“I wandered lonely as a cloud
That floats on high o’er vales and hills,…”
William Wordsworth was actually writing about daffodils in his famous poem, but for this story I need go no further than the first two lines.
What a view a lonely cloud must have – of all the human ants going about their daily business, unaware of the wonderful beauty that “floats on high”. How many of us find time in our day, or even week, to look skyward – and just wonder?
Ten minutes is all it takes, but half an hour would take you further into the wonderland. You need no special equipment, no transport, and you can do it alone or in company. It really is one of the most relaxing and rewarding pastimes – a simple form of meditation, if you like.
A dear friend of mine, Jane, recently visited from interstate. We drove around the Bendigo district, and ended up perched on rocks at the top of Mt Alexander. While drinking in the surrounding scenery we chattered away, solving the problems of the world, and watched the progress of a hang-glider in the distance, working the thermals. It was a perfect winter afternoon, sunny and ‘warm’, with clouds passing by – possibly wondering what we were up to?
As the shadows grew longer – and yes, we were still chatting – Jane suddenly lay down on a huge flat rock, inviting me to do the same. Observed by a koala in a gum tree, and occasionally laughed at by a kookaburra, I did as I was told. And there above me was another world. A world of clouds – and peace.
In her busy life as a farmer in Tasmania, Jane regularly takes time out to lie on her back and lose herself in the clouds. She says it’s her “me” time and restores her energy. She has been known to get off her horse, while mustering cattle, to lie down and float away, or take a glass of wine into the garden on a summer evening and discover different shapes in the clouds. Motivated by her inner peace I have tried it a few times, not on a regular basis yet, but I’m working on it.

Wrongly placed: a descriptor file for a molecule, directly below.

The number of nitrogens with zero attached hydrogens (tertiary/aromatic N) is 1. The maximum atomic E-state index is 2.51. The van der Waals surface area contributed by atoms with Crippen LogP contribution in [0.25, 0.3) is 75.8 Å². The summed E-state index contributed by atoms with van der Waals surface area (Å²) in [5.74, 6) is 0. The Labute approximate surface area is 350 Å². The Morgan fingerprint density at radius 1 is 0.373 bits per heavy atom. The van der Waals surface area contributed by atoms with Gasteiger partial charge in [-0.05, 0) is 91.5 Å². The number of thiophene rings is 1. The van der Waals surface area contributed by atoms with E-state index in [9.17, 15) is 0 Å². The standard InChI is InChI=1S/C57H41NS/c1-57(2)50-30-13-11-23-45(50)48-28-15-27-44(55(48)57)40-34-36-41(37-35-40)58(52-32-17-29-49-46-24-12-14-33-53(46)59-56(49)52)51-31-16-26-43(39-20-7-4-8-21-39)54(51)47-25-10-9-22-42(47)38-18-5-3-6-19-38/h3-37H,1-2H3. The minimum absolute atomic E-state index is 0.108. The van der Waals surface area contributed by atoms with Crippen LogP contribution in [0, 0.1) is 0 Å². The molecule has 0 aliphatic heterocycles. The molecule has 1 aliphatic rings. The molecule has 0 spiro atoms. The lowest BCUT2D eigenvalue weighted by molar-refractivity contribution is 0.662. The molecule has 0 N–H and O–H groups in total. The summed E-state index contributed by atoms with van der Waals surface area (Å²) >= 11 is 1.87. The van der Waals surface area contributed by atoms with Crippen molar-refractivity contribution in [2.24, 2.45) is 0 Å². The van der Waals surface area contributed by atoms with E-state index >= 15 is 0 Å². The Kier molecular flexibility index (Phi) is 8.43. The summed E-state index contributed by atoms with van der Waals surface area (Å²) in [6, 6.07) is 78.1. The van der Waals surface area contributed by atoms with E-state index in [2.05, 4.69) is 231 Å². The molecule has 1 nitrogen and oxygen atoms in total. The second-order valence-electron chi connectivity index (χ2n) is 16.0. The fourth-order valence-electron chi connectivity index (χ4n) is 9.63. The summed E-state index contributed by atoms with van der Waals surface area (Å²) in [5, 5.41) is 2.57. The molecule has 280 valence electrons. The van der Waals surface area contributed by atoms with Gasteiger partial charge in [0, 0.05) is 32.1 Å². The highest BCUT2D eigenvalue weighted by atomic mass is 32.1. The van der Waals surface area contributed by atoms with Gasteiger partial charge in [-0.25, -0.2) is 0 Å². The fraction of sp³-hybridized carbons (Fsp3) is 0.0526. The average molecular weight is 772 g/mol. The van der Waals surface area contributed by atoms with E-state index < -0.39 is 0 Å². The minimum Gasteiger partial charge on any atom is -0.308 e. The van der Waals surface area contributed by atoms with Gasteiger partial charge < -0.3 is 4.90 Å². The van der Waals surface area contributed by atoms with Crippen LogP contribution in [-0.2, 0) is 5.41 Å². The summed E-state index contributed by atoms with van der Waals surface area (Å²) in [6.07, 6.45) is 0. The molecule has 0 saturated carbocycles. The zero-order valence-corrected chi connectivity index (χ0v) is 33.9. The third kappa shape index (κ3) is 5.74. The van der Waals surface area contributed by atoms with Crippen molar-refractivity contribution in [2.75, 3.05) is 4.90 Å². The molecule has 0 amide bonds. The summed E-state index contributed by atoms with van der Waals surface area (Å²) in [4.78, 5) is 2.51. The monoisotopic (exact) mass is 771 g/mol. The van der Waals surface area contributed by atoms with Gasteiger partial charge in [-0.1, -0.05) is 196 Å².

Now I’m no scientist, but even I know that a cloud is not a cloud, is not a cloud…and I certainly cannot tell my Altostratus from my Cumulonimbus clouds. But that does not stop me appreciating the delicacy of floating white fluffy pom-poms, the stunning beauty of a setting sun turning the sky to fire, or the power of thunder storms forming in a swirling, billowing maelstrom of cloud.
I am constantly fascinated when ascending on a plane through clouds, a little bumpy sometimes but once above them at a cruising altitude a whole new world emerges, one of light and a feeling of infinity. One is transported from a grey, sometimes wet place, to a blue playground with a white trampoline of cloud below.
Have you ever spent time with young children finding shapes in the passing clouds – rabbits, witches or anything your imagination can stretch to? When did you last smile at a gently pink sunrise or gaze in wonder at a fiery red sunset? Or just lie on a flat rock watching the wispy clouds float by, breathing deeply, forgetting all your worries for a while?
Why don’t you try it? It is an amazingly simple thing to do – and the benefit is simply amazing.